Tuesday, September 30, 2008

More with Apolonio - Part 1

I'm not going to toil any more about this over at Philosophia Perennis. Like I said in my post, I'm out of my league there, and it's better if they don't have to waste their time on the likes of me; it's also better for me if I don't invest unnatural amounts of time in trying to get into their league.

Nevertheless, that doesn't mean I don't have some more to say, and it doesn't mean that I'm convinced that I'm mistaken about what I've said. Sometimes the Big Boys are wrong. :-) On those occasions, it may not be appropriate for us little guys to try and tell them so. It's better to know your place. But even Sam Gamgee can see things more clearly than others sometimes, and while it may be too much to hope that I'd be in Sam's shoes (so to speak...!) I can still go back to the pub and have my say :-)

It would probably be a good idea - in terms of what I'm going to say here - to review his post more carefully. The first paragraph can probably be summarized thus:
It is very easy to simply let the Magisterium tell you what to believe. ... The Magisterium is not a substitute for critical thinking. It is not a substitute for the heart.
I guess the only things I'd say here is "of course." But that is because that is not its function, and speaking as a convert who came to the Church because he found what she teaches to be the Truth, I'd say that this is hardly controversial. I also don't think that it's solely converts who wonder about why the Church doesn't address things like ensoulment or frozen embryos. I'd also say it's a bit ridiculous to respond to such a concern with a "who cares?" The one asking the question - you know, the fellow Catholic who really wants to believe the truth, not just formally, but materially - obviously does care.

Maybe more to the point, the Church consists of all sorts of people. Some are Augustines. Some are Aquinases. But some are Joe Sixpacks - guys who are the salt of the earth, working hard to provide for their families, faithful Catholics who nevertheless just aren't gifted for theology. They need help to know how they ought to think about such things. So who cares? Joe Sixpack, for one. He doesn't read the best theological and philosophical journals, and he doesn't read Philosophia Perennis, and all he wants to do is to be faithful to the Church's teaching.

So is it brainless for such a man to ask these questions? Is he childish or foolish for doing so? Absolutely Not. He cares about the answers, and for a very good reason, and he deserves better than to be told that the Magisterium isn't a substitute for critical thinking. He deserves to get the help he needs so that he can believe what the Church teaches. And if Apolonio doesn't think that such folks exist...I can introduce him to them. LOTS of them.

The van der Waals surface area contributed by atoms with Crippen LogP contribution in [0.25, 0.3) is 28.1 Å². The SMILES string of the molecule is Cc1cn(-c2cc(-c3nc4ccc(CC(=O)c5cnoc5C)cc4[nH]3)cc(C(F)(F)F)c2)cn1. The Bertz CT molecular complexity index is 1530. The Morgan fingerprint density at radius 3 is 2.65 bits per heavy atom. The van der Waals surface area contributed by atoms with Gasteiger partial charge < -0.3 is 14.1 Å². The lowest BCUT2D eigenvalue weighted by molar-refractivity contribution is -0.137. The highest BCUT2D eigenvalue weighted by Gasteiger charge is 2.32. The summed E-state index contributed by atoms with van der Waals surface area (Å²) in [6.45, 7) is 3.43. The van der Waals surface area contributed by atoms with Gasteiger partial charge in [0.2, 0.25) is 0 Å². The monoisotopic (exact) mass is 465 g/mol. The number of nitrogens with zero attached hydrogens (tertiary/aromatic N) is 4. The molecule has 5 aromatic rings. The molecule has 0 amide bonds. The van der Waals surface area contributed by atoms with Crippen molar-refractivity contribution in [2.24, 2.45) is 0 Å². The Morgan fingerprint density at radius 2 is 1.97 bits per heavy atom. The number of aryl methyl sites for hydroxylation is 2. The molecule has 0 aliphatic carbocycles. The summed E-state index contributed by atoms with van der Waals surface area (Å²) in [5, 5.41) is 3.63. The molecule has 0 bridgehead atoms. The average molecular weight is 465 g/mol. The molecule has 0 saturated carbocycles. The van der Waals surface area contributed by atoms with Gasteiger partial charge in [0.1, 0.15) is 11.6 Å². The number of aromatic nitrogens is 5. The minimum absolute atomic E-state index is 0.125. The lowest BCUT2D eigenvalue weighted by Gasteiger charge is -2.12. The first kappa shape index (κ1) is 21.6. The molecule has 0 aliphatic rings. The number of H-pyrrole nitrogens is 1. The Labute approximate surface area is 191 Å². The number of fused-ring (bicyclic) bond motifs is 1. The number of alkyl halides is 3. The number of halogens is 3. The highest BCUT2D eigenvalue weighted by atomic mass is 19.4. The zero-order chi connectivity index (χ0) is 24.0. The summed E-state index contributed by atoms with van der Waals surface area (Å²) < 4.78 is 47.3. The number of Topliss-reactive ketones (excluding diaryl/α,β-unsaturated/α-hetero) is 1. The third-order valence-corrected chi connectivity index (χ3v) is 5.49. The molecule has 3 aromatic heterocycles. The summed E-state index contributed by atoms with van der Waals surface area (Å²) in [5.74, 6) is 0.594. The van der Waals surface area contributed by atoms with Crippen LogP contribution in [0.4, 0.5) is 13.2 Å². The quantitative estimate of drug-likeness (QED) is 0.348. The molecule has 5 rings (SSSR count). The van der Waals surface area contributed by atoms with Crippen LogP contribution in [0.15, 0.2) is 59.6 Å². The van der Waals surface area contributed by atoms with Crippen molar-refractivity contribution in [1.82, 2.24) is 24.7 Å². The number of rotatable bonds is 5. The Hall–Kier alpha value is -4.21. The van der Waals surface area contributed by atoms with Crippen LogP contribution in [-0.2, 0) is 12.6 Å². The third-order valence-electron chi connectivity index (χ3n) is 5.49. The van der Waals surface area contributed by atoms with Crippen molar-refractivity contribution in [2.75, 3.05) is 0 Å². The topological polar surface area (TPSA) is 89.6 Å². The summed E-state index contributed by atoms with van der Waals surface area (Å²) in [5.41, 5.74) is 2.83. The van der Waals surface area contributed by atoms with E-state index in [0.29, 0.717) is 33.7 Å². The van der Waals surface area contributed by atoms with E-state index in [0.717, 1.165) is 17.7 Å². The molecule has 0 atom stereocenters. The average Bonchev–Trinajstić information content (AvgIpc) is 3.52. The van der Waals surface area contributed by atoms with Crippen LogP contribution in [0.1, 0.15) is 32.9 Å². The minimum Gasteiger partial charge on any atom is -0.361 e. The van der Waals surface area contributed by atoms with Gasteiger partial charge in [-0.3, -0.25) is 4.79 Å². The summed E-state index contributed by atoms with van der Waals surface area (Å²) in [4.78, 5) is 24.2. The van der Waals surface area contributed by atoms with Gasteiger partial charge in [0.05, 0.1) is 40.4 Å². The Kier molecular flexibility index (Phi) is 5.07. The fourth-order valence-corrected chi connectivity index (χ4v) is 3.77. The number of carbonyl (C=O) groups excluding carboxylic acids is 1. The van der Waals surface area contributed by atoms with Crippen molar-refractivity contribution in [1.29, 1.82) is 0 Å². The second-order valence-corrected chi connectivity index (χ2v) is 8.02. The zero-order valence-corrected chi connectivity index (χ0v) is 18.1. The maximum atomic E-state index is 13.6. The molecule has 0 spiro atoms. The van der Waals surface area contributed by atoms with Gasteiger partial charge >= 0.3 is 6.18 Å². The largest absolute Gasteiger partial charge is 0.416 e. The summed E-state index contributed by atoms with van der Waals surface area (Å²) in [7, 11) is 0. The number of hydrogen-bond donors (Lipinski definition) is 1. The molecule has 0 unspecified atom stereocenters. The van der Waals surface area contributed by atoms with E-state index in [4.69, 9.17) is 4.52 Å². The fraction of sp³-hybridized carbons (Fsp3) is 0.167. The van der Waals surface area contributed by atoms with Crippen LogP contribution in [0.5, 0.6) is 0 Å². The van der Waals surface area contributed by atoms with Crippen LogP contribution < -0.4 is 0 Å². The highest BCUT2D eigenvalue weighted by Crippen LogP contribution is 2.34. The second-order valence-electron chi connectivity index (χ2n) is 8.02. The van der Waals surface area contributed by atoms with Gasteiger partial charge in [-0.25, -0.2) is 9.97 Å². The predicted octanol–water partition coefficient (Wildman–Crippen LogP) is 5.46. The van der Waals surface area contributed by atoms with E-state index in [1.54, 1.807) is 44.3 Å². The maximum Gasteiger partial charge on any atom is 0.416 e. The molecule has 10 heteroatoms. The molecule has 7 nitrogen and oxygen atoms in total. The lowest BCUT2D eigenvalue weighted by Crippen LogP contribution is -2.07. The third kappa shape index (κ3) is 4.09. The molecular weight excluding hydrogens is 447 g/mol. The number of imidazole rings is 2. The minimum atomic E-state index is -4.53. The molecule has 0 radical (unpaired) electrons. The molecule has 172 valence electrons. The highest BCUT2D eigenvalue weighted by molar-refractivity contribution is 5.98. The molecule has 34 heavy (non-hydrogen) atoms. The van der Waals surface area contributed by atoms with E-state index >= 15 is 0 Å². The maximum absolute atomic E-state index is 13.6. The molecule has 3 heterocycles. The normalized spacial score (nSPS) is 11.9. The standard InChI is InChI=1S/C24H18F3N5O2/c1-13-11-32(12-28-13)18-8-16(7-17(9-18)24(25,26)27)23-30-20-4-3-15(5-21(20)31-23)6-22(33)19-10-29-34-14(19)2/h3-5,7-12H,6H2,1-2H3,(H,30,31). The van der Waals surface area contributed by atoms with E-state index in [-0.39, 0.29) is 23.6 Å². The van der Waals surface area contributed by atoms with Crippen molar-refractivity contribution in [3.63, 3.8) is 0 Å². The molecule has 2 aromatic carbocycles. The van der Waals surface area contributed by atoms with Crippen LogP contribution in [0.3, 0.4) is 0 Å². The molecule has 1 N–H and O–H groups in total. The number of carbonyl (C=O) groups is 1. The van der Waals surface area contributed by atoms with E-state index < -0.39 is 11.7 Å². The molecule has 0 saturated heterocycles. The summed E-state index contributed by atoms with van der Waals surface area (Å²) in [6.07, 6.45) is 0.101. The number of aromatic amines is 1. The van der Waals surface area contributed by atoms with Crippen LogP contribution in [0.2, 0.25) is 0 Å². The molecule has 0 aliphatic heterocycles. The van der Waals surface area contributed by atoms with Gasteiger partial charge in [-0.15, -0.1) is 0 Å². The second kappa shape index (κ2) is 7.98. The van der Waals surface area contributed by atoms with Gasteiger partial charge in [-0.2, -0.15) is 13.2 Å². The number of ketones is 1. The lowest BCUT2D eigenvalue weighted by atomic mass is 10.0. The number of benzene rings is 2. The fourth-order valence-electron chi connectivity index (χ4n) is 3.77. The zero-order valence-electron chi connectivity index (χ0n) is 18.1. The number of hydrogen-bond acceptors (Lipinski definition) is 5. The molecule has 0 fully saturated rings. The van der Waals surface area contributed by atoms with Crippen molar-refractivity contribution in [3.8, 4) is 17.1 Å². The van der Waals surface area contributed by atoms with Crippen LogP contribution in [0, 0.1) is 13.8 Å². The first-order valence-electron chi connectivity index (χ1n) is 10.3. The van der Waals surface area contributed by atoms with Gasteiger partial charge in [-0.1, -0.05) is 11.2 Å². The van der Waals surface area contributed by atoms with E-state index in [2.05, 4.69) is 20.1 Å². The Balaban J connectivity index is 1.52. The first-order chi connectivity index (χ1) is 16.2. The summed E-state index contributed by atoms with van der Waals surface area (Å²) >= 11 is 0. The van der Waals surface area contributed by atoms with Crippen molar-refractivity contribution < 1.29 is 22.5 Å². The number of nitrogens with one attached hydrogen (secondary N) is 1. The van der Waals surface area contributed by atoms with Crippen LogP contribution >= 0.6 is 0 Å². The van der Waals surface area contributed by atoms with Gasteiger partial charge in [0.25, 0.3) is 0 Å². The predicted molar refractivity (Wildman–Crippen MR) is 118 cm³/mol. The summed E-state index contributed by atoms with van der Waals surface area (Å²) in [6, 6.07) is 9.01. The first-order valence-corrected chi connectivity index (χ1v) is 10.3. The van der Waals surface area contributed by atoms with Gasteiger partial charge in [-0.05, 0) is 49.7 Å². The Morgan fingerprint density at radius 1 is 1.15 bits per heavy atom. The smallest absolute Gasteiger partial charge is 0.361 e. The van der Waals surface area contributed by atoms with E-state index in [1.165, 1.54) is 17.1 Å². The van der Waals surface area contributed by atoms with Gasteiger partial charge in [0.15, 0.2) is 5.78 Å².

Now I'm going to jump ahead, because later Apolonio will suggest that Joe is asking the wrong question. That, it seems to me, is at least part of the point of his conclusion:
If you are to become Catholic because of a theology, get yourself a book and do not waste your time in the Church.
Well, no, it's not a waste of time for the convert, and it's not a waste of time for Joe Sixpack. The heart has to be guided by the brain.
The heart is perverse above all things, and unsearchable, who can know it? (Jer. 17:9)
That's why we've got to use our heads. And that's why Joe is 100% right when he wants to know the truth about ensoulment or frozen embryos. That's why the convert is completely correct to want (like any devout Catholic) to be faithful to the teaching of the Magisterium. Please note: I'm not saying that Joe is necessarily right to expect the Church to answer his questions in the form of a dogmatic pronouncement, but he's certainly within his rights to want help in answering an important moral question of our day. And it's not going to do to dump on him for that. So Apolonio is simply mistaken to the extent that he downplays the importance of such things. He may have his ducks in a row, but others don't, and sometimes they need to have them in a row. And just so you don't get the idea that I'm making this up :-)
It is this Magisterium's task to preserve God's people from deviations and defections and to guarantee them the objective possibility of professing the true faith without error. Thus, the pastoral duty of the Magisterium is aimed at seeing to it that the People of God abides in the truth that liberates. To fulfill this service, Christ endowed the Church's shepherds with the charism of infallibility in matters of faith and morals (CCC §890).
Now if that is the Magisterium's task - its pastoral duty - it's just crazy to suggest that it's foolish or immature to expect it to fulfill that duty.

Yes, there is more to the Faith than this...but not at the expense of this.


Apolonio said...

I think you're missing the point of my posts. See http://perennis.wordpress.com/2008/08/30/criticizing-the-church/#comments



There I even defined what I mean by "heart." You said,

"Please note: I'm not saying that Joe is necessarily right to expect the Church to answer his questions in the form of a dogmatic pronouncement, but he's certainly within his rights to want help in answering an important moral question of our day."